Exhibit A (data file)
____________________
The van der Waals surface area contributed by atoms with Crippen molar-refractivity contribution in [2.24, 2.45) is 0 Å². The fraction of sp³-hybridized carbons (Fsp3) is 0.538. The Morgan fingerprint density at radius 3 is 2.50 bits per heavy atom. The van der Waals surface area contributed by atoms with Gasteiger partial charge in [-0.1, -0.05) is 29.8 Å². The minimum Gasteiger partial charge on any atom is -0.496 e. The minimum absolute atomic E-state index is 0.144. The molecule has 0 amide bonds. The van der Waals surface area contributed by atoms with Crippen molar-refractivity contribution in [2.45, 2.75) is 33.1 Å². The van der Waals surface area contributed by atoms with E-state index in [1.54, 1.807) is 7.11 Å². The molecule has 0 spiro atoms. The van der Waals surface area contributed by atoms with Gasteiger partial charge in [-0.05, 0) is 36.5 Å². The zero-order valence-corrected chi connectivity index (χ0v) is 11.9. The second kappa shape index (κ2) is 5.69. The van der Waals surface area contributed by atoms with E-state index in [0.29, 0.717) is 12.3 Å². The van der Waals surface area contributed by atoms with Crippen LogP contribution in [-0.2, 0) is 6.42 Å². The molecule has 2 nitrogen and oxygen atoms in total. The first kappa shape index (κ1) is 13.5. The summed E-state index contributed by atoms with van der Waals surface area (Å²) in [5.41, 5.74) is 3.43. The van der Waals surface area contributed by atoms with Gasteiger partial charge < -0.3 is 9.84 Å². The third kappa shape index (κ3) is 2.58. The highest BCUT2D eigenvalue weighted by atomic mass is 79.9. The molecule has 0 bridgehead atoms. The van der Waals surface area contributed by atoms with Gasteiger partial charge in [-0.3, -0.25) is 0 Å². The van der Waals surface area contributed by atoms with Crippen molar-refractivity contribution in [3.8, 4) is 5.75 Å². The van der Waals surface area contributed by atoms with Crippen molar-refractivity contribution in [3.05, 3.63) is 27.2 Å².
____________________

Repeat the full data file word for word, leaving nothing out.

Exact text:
The van der Waals surface area contributed by atoms with Crippen molar-refractivity contribution in [2.24, 2.45) is 0 Å². The fraction of sp³-hybridized carbons (Fsp3) is 0.538. The Morgan fingerprint density at radius 3 is 2.50 bits per heavy atom. The van der Waals surface area contributed by atoms with Gasteiger partial charge in [-0.1, -0.05) is 29.8 Å². The minimum Gasteiger partial charge on any atom is -0.496 e. The minimum absolute atomic E-state index is 0.144. The molecule has 0 amide bonds. The van der Waals surface area contributed by atoms with Crippen molar-refractivity contribution in [2.45, 2.75) is 33.1 Å². The van der Waals surface area contributed by atoms with E-state index in [1.54, 1.807) is 7.11 Å². The molecule has 0 spiro atoms. The van der Waals surface area contributed by atoms with Gasteiger partial charge in [-0.05, 0) is 36.5 Å². The zero-order valence-corrected chi connectivity index (χ0v) is 11.9. The second kappa shape index (κ2) is 5.69. The van der Waals surface area contributed by atoms with E-state index in [0.29, 0.717) is 12.3 Å². The van der Waals surface area contributed by atoms with Crippen LogP contribution in [-0.2, 0) is 6.42 Å². The molecule has 2 nitrogen and oxygen atoms in total. The first kappa shape index (κ1) is 13.5. The summed E-state index contributed by atoms with van der Waals surface area (Å²) in [5.41, 5.74) is 3.43. The van der Waals surface area contributed by atoms with Gasteiger partial charge < -0.3 is 9.84 Å². The third kappa shape index (κ3) is 2.58. The highest BCUT2D eigenvalue weighted by atomic mass is 79.9. The molecule has 0 bridgehead atoms. The van der Waals surface area contributed by atoms with Gasteiger partial charge in [-0.3, -0.25) is 0 Å². The van der Waals surface area contributed by atoms with Crippen molar-refractivity contribution in [3.8, 4) is 5.75 Å². The van der Waals surface area contributed by atoms with Crippen molar-refractivity contribution in [3.05, 3.63) is 27.2 Å².